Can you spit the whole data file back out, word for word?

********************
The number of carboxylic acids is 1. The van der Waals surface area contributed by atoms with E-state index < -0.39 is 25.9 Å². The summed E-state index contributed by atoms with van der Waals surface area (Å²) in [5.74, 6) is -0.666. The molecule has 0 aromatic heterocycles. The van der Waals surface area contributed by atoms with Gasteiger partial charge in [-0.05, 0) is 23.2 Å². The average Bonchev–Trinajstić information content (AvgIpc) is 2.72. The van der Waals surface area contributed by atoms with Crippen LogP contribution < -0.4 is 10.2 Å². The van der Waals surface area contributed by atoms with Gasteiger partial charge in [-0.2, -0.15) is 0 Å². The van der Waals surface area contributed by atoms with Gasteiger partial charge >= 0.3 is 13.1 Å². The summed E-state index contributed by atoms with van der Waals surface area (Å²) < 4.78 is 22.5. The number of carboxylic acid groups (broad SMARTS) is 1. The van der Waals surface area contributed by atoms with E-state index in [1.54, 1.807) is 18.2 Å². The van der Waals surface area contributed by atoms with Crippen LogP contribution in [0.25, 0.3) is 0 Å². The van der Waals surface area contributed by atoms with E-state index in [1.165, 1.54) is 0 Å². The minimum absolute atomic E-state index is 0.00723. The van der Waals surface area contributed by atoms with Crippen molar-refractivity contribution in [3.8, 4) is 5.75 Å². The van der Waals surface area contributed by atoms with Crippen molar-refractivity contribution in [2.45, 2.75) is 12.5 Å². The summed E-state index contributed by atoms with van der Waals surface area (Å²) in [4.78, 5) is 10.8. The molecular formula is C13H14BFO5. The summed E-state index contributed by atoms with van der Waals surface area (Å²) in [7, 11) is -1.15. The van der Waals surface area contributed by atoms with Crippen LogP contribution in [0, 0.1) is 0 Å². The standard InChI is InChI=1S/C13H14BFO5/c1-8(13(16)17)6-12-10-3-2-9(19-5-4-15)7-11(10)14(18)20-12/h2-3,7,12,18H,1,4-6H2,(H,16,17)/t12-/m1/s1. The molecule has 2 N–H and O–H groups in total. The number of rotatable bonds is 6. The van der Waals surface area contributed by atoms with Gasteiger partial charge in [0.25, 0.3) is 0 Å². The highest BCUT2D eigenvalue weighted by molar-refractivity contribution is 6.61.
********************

The number of carboxylic acids is 1. The van der Waals surface area contributed by atoms with E-state index < -0.39 is 25.9 Å². The summed E-state index contributed by atoms with van der Waals surface area (Å²) in [5.74, 6) is -0.666. The molecule has 0 aromatic heterocycles. The van der Waals surface area contributed by atoms with Gasteiger partial charge in [-0.05, 0) is 23.2 Å². The average Bonchev–Trinajstić information content (AvgIpc) is 2.72. The van der Waals surface area contributed by atoms with Crippen LogP contribution < -0.4 is 10.2 Å². The van der Waals surface area contributed by atoms with Gasteiger partial charge in [-0.2, -0.15) is 0 Å². The van der Waals surface area contributed by atoms with Gasteiger partial charge >= 0.3 is 13.1 Å². The summed E-state index contributed by atoms with van der Waals surface area (Å²) < 4.78 is 22.5. The number of carboxylic acid groups (broad SMARTS) is 1. The van der Waals surface area contributed by atoms with E-state index in [1.54, 1.807) is 18.2 Å². The van der Waals surface area contributed by atoms with Crippen LogP contribution in [0.25, 0.3) is 0 Å². The van der Waals surface area contributed by atoms with E-state index in [1.165, 1.54) is 0 Å². The minimum absolute atomic E-state index is 0.00723. The van der Waals surface area contributed by atoms with Crippen molar-refractivity contribution in [3.8, 4) is 5.75 Å². The van der Waals surface area contributed by atoms with Crippen molar-refractivity contribution in [2.45, 2.75) is 12.5 Å². The summed E-state index contributed by atoms with van der Waals surface area (Å²) in [4.78, 5) is 10.8. The molecular formula is C13H14BFO5. The summed E-state index contributed by atoms with van der Waals surface area (Å²) in [7, 11) is -1.15. The van der Waals surface area contributed by atoms with Crippen LogP contribution in [0, 0.1) is 0 Å². The standard InChI is InChI=1S/C13H14BFO5/c1-8(13(16)17)6-12-10-3-2-9(19-5-4-15)7-11(10)14(18)20-12/h2-3,7,12,18H,1,4-6H2,(H,16,17)/t12-/m1/s1. The molecule has 2 N–H and O–H groups in total. The number of rotatable bonds is 6. The van der Waals surface area contributed by atoms with Gasteiger partial charge in [0.25, 0.3) is 0 Å². The highest BCUT2D eigenvalue weighted by molar-refractivity contribution is 6.61.